To Janice, who sat next to Nancy Clutter in band. And her telling me about Nancy’s new clarinet that played like a dream, and how she was a little jealous that Nancy was going to get to go to college with that new clarinet.
 
To Sandy, who worked in the court room during the murder trial. And because she was so photogenic, she was asked to play Harper Lee in the first In Cold Blood movie.
 
To Marlene, who said she doesn’t want to keep reliving the tragedy over and over again.
 
To Eddie, who described to me Truman Capote’s pecking order of friends here, and what it did to the people when some were invited to the Black-and-White ball in New York City and others weren’t.
 
To Wanda, who looks very old and tired, who kept telling me she was far too young to remember any of the Clutters, but kept producing one yearbook after another from the library shelves for me to look at from Holcomb High School.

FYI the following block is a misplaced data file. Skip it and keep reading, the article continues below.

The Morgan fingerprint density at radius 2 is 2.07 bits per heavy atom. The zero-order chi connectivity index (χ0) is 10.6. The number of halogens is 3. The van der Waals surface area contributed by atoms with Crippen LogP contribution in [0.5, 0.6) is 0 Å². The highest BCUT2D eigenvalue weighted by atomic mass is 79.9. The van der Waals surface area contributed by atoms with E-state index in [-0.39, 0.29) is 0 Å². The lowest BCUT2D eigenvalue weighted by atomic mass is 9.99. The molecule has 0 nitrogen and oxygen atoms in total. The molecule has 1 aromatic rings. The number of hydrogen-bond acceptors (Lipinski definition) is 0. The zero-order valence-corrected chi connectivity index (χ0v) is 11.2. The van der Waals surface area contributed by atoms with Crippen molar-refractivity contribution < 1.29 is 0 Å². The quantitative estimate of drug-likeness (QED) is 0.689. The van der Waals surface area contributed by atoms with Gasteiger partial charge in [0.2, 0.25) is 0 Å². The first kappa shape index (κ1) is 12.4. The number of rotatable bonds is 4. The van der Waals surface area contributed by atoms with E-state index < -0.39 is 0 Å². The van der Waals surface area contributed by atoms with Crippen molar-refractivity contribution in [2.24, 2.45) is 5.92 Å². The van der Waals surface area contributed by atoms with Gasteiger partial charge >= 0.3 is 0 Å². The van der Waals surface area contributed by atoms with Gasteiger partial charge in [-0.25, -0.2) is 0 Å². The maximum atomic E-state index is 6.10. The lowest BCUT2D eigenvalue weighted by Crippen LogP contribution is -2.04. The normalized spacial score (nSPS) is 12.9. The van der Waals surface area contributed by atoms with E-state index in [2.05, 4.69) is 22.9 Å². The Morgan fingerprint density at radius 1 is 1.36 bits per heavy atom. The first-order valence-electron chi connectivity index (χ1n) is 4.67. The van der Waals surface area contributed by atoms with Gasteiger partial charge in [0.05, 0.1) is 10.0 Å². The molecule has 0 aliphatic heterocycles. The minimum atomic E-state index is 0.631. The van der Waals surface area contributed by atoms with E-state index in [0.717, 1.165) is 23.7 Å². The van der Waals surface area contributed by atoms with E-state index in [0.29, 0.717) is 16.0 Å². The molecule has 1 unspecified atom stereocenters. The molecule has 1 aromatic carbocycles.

Continue today. That’s all. Just keep arriving in the next minute.
 
 

Continue Under All Circumstances is a writing practice written from the road while researching a story in Holcomb, Kansas.

About writing, Teri says:  I began writing in a Quonset hut on a farm in Minnesota, dragging hay bales around a blue window to create a little haven where no one could find me…alone with paper and pencil. I was often bundled up in several layers in desperately cold weather. I guess on some level I was really serious, even back then. I wrote in journals and diaries faithfully, always finding refuge in the written word. Instead of sitting up and taking notice of these tendencies, I spent years investing time in things I didn’t care about, like taking piano lessons and jogging. It finally became too tiring to fight what I really want to do. So on most days, I’ve stopped saying writing is for someone else, and I let myself do what I love.
 
Upcoming pieces this spring will appear in
Nursing Spectrum, Teachers of Vision, Liguorian, Senior Perspective, and Mushing.